Health Care Now–Paul Krugman, NYT. A Reply

If you are a regular reader of Extreme Thinkover (here’s a shoutout to Eddie and Micki, two of my colleagues), you know one of my passions is health care reform and universal health care insurance.  We need it and we need it now!

This week Paul Krugman, who writes for the New York Times published, in his January 29th column, “Health Care Now.”

It’s a good piece, not only because he agrees with me, but that he presents a concise description of what is holding up getting started on the health care reform legislation in the new Obama administration, and then gives a Nobel-winning prize economist’s perspective why sooner is really necessary.

There is a bit of a mystery, though.  When the column was published over 350 people, including me, posted a reply.  After so many hours, the comment section was closed, which is standard NYT practice.  But then by the evening of the next day, the comments link was taken off-line.  Nothing from Krugman or the NYT as to why.  However, since I back up all my posts, and planned to put it on Extreme Thinkover, what follows is my reply to Dr. Krugman’s column.

^^^^^^^^^^

Paul–For some of us in the medical industry, the tsunami you call the looming health care disaster has already crested.  The hospital I work for, part of a Catholic health care system, incurred $66 million in uncompensated care last year (FY08).  That’s not waste or bad management.  That’s the amount of money we spent to treat every person who came to us, for which we could not recover a single dollar.  There are no golden parachutes or corporate jets in our health system.  And the administration says we are already $3 million ahead of last year.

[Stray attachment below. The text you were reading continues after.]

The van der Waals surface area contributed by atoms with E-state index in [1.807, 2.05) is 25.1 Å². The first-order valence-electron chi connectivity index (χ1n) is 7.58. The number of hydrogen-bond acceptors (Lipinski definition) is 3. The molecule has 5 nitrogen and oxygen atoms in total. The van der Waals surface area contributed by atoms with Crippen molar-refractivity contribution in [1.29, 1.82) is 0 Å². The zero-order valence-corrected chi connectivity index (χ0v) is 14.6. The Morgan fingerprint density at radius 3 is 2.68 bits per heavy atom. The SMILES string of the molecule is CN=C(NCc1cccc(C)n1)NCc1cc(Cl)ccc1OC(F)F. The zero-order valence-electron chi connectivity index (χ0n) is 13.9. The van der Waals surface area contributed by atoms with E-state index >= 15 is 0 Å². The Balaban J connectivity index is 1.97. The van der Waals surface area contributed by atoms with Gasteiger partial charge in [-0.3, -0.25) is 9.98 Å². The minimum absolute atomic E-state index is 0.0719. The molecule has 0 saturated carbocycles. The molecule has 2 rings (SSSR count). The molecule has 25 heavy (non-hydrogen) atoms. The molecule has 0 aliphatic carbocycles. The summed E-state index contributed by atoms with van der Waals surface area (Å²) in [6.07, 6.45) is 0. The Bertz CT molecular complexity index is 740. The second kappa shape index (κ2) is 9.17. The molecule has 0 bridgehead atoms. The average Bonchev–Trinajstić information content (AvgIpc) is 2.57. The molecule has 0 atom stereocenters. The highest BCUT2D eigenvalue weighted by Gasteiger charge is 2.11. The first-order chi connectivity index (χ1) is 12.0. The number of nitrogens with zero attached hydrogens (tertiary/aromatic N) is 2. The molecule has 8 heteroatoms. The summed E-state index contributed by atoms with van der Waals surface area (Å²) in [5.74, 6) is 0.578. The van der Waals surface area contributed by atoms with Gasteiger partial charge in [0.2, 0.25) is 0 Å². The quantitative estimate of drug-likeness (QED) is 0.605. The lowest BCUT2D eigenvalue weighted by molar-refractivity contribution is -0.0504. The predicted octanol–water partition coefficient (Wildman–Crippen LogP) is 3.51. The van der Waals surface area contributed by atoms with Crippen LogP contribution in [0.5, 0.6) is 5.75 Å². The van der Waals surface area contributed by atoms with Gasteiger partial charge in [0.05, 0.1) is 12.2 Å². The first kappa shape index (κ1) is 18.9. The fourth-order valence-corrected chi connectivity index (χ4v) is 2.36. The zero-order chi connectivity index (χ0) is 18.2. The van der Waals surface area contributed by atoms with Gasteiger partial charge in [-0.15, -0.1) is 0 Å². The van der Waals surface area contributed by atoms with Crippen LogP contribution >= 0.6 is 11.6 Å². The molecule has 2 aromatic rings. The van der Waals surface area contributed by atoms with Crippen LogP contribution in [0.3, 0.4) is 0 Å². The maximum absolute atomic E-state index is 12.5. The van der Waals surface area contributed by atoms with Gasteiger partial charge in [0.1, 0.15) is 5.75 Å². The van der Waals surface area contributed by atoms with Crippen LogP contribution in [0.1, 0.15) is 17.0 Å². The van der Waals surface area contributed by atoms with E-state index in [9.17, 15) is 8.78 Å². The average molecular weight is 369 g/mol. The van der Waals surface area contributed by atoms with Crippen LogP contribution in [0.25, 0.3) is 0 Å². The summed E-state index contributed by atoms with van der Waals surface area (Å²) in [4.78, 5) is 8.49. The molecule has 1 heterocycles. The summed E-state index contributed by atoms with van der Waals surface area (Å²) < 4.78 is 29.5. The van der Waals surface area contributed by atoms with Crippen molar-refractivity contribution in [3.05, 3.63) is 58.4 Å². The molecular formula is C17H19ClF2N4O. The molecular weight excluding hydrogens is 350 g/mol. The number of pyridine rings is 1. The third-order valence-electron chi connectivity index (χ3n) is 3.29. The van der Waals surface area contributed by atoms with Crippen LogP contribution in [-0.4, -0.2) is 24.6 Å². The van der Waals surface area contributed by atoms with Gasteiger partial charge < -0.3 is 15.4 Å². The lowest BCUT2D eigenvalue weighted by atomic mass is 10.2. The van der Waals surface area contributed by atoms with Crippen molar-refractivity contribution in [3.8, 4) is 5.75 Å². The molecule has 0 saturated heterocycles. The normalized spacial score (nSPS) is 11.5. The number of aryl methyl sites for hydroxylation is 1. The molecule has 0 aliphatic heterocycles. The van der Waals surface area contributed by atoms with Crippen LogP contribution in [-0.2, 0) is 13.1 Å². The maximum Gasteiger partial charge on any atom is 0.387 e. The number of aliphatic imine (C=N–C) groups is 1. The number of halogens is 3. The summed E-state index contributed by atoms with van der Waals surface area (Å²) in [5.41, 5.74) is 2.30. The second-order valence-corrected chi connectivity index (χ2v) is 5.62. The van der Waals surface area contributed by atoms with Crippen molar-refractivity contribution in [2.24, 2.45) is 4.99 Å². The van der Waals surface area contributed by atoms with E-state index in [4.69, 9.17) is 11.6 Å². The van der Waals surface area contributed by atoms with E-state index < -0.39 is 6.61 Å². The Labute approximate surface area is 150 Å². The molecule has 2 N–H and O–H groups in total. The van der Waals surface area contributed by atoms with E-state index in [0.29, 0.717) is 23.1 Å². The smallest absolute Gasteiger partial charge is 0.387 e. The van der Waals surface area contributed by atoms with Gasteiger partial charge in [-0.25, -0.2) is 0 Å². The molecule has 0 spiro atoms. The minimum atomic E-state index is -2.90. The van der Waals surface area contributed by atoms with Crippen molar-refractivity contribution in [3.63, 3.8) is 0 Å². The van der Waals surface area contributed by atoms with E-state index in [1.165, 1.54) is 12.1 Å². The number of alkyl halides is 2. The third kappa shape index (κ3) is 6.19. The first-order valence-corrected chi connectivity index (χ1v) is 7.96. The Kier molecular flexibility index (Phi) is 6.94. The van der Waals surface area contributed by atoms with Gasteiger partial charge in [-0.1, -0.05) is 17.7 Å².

Our mission is to treat the sick.  Anyone who thinks that not having access to health insurance or basic health care is overblown rhetoric or too expensive just needs to spend one day with me.

I cannot urge the Obama administration strongly enough to initiate their health reform legislation.  Nothing short of universal health care will work in the short or long run.  During the election I studied the various plans being touted (AARP, AMA, both candidates, the Catholic Health Association), as well as the legislation being introduced by various politicians.  I support the plan by Sen. Max Baucus (D-MT). Be assured, I have written him several times, urging him to act quickly.

I know the financial crisis needs immediate attention, but there is no reason for the groundwork not to be laid now to push hard for health care reform and universal health insurance in Congress as soon as possible.

We need it now.  We needed it for all those patients who came to us last year, requiring  immediate medical care, but who had no way to pay for what collectively amounted to $66 million to just one hospital.  They got the care they needed, anyway.  That’s what can happen when you believe that health care is a human right.  It would just be nice for those people to have insurance so they are not prohibited from exercising that right.  It wouldn’t be bad to get compensated for that care either.

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